Turkish Airlines (TK)
Because, as mentioned at the beginning of the article, there is no market that exists, so there is no competition. Mikelangelo 6
Entrepreneurship is a Calling
I particularly like the views that combine words, pictures and numbers. What does it mean to put your company in the center? Does that mean that it is targeting the intersection of these other markets? I doubt it, but overlapping ovals is the convention for a Venn diagram, so that is what comes to mind first. Is Zana the network that qualifies the resources and directs its customers to the appropriate ones?
If so, a network picture might be more effective. This is awesome, and very timely for me. Any chance you could turn us on to a tool to build the diagram? I built a petal diagram for my business after reading this article. I made mine as a 6 petal diagram using only standard powerpoint shapes. Adjusting colors, petals, size, etc is pretty simple. Like Liked by 3 people. To me it looks like a great way to show market potential and where customers will come from, rather than about competition.
Because, as mentioned at the beginning of the article, there is no market that exists, so there is no competition. Knowing the size of a market and its investment return potential always comes first. The typical marketing keys to this final part of the evaluation process are: In this final phase of the investment process, I personally would opt for classic quadrant analyses measuring and mapping all the variables — be it through multiple regression, conjoint, or some other model.
At the same time, I must say, these quantitative methods are expensive. Maybe some Google algorithm might help in this case. Altogether, it means writing a marketing plan that identifies all of the aforementioned; states clearly defined brand sales or market share objectives; the specifics strategies to achieve them; and tactics employed to facilitate execution of the total plan.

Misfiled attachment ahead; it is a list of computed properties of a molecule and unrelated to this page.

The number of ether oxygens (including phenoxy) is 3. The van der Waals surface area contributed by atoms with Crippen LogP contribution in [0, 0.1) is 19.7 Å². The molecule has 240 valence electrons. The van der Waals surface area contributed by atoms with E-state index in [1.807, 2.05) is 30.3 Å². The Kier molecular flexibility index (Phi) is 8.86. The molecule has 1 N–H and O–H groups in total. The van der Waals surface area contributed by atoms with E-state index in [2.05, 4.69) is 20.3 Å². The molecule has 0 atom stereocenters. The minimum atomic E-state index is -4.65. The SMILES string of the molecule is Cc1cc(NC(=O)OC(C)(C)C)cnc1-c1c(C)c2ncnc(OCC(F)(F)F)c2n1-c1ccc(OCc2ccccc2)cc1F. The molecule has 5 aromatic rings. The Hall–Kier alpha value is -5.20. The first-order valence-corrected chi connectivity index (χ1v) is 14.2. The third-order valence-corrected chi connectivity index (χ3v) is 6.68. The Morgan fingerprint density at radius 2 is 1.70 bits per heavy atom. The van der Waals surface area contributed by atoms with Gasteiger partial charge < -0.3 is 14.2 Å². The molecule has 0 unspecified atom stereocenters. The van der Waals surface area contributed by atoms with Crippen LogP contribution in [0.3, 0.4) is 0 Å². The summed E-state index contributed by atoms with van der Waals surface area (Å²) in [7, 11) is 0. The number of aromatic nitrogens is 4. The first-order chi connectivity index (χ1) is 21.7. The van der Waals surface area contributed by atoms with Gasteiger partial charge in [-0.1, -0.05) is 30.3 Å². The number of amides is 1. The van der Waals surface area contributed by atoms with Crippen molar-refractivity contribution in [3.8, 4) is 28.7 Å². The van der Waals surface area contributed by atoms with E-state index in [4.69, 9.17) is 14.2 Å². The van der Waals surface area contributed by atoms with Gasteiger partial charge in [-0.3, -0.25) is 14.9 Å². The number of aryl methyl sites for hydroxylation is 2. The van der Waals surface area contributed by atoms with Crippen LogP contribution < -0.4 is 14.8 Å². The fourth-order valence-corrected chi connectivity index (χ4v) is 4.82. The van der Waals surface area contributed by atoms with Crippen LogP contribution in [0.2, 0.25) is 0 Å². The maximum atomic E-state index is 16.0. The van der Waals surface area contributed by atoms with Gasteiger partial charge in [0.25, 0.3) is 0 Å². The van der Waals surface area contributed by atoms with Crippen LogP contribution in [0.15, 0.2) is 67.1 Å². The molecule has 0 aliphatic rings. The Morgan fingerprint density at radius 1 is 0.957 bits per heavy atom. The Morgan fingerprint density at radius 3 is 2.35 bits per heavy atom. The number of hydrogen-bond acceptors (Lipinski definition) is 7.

I have been involved with the Indian Start-up space over the past few years as an angel investor, speaker and writer. See this issue being faced by start-ups in India on a regular basis. Sorry, this is a market analysis segmentation, sizing,.. Furthermore, it confuses potential competitors with possible partners.
If your purpose is to analyze the competitive landscape, and to find the new category and unique value proposition, I suggest using a competitive mindshare map. It forces you to consider the value of your product in terms of the limited territory you can capture and hold in the mind of the prospect, relative to competitors.
Steve — I agree that most competition slides are hopeless. Instead, the customers entrepreneurs need Zana but are not currently served by other solutions. They are an island not reached by the competitors or poorly served by them. Competition for startups that are disrupting a large market is like getting into a crowded bar fight with the lights off.
It is not a pretty scene. It does not fit into quadrants or flowers. And, as in a bar fight, its not about categorizing brawlers, its about how you are going to beat the crap out of them. The petal diagram looks like a great way to convey market segments and potential competitors and partners to potential investors.